The folks at National Review Online are culling the archives of National Review for highlights from years past. NRO’s weekly email with links to newly posted highlights from a given issue can be had simply for the asking. Readers can sign up for all of NRO’s newsletters here.
This week’s email highlights the February 13, 1962, issue of NR. One of the selected highlights is Garry Wills’s review of the then-new edition of the Merriam-Webster Dictionary. The review is funny in a highbrow kind of way. In addition to the pleasure of the humor we have the added pleasure of Wills lampooning the progressive gospel of which he has become a celebrated devotee in all its forms. Referring to the dictionary, Wills writes:
The editors of this wondrous stew do not feel they have any duty toward their own language, any job of defense or purgation or clarification, any even minimally normative function. They believe not only in The People (“the ultimate arbiters of our linguistic standards,” in the words of the Editor-in-Chief), but in Progress. Language, like all things, will advance of itself, and our only task is “to keep up with our changing standard of language,” with “up-to-date English that no prescriptive rules can interfere with.” The lexicographer is part Gallup, part IBM machine, part voting booth. He does not need to think and choose. The future is shaping itself: “It is now fairly clear that before the twentieth century is over every community of the world will have learned how to communicate with all the rest of humanity.” It would be “interfering” for Editor Philip Gove to get under the wheels of Language’s proud advance.
Wills had been discovered by William Buckley, who gave him a place of honor with the lead essay in Buckley’s anthology of modern American conservative thought. (Wills’s essay was dropped from the book when it was revised by Charles Kesler in 1988.) But Wills turned left under the impact of the civil rights movement toward the end of the 1960’s.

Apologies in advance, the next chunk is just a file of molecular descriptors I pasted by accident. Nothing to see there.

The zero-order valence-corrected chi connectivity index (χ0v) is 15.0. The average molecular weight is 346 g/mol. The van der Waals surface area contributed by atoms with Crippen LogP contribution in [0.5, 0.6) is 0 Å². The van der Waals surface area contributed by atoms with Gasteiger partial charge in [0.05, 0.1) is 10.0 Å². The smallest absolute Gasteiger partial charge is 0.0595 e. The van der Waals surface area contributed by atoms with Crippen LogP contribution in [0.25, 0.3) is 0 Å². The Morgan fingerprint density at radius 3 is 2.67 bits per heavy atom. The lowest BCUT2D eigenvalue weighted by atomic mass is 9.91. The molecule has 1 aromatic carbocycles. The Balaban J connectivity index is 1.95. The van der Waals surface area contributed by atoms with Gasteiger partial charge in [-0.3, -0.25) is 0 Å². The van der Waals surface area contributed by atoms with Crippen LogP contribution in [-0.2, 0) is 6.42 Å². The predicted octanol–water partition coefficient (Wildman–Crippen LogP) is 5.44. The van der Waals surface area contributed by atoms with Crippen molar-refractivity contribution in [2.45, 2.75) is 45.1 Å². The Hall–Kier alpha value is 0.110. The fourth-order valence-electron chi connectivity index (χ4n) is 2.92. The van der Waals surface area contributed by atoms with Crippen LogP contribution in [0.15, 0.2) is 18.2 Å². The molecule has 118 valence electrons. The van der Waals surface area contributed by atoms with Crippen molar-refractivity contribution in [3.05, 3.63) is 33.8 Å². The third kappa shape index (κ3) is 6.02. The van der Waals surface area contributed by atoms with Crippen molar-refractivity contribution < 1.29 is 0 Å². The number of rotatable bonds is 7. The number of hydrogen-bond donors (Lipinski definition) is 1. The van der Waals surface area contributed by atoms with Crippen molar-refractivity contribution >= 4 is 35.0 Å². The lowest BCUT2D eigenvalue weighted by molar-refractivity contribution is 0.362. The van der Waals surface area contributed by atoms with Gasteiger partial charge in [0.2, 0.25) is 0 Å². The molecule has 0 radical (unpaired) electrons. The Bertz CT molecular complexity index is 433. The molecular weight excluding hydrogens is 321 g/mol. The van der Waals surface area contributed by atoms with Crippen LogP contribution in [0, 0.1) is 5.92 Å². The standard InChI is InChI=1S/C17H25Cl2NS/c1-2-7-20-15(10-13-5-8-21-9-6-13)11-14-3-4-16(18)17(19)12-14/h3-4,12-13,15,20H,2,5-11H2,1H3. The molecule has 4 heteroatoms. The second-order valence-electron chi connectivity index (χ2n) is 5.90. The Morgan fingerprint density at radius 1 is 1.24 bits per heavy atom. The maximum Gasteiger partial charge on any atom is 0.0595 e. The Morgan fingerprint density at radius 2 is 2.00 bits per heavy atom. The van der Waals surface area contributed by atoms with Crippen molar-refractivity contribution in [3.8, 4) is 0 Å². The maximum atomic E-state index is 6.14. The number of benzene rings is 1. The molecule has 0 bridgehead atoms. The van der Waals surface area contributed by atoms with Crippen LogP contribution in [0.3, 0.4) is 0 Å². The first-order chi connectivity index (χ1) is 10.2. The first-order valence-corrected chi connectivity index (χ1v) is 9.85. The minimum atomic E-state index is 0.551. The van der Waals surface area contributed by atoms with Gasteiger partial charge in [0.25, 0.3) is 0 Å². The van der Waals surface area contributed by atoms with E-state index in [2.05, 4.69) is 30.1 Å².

In the 2008 campaign Wills was one of the Obama inebriates who used his erudition to laud Obama’s big speech on race in Philadelphia (“A more perfect union”). For Wills, Obama’s speech stood with Abraham Lincoln’s 1860 Cooper Union Speech.
Lincoln’s speech was a remarkable work of original scholarship reconstructing the views of the founding fathers on slavery. Obama’s speech was a Clintonian triangulation seeking to negotiate his way through an inconvenient personal controversy raised by the exposure of Jeremiah Wright’s views, and not very honestly at that. Wills presented himself as the voice of moderation among the media hosannas over Obama’s Philadelphia speech: “Obama’s speech has been widely praised–compared with JFK’s speech to Protestant ministers, or FDR’s First Inaugural, even to the Gettysburg Address. Those are exaggerations. But the comparison with the Cooper Union address is both more realistic and more enlightening.”
Lincoln’s Cooper Union speech is still looking good 150 years later. Obama’s Philadelphia speech didn’t last 150 days. It failed upon the reentry of Wright to reiterate the views that had prompted Obama to give the Philadelphia speech in the first place. Thus Obama’s subsequent press conference repudiating Wright.
I don’t think Wills has been guilty of a heterodox political thought since his turn to the left. His 1962 review shows a bit of what was lost.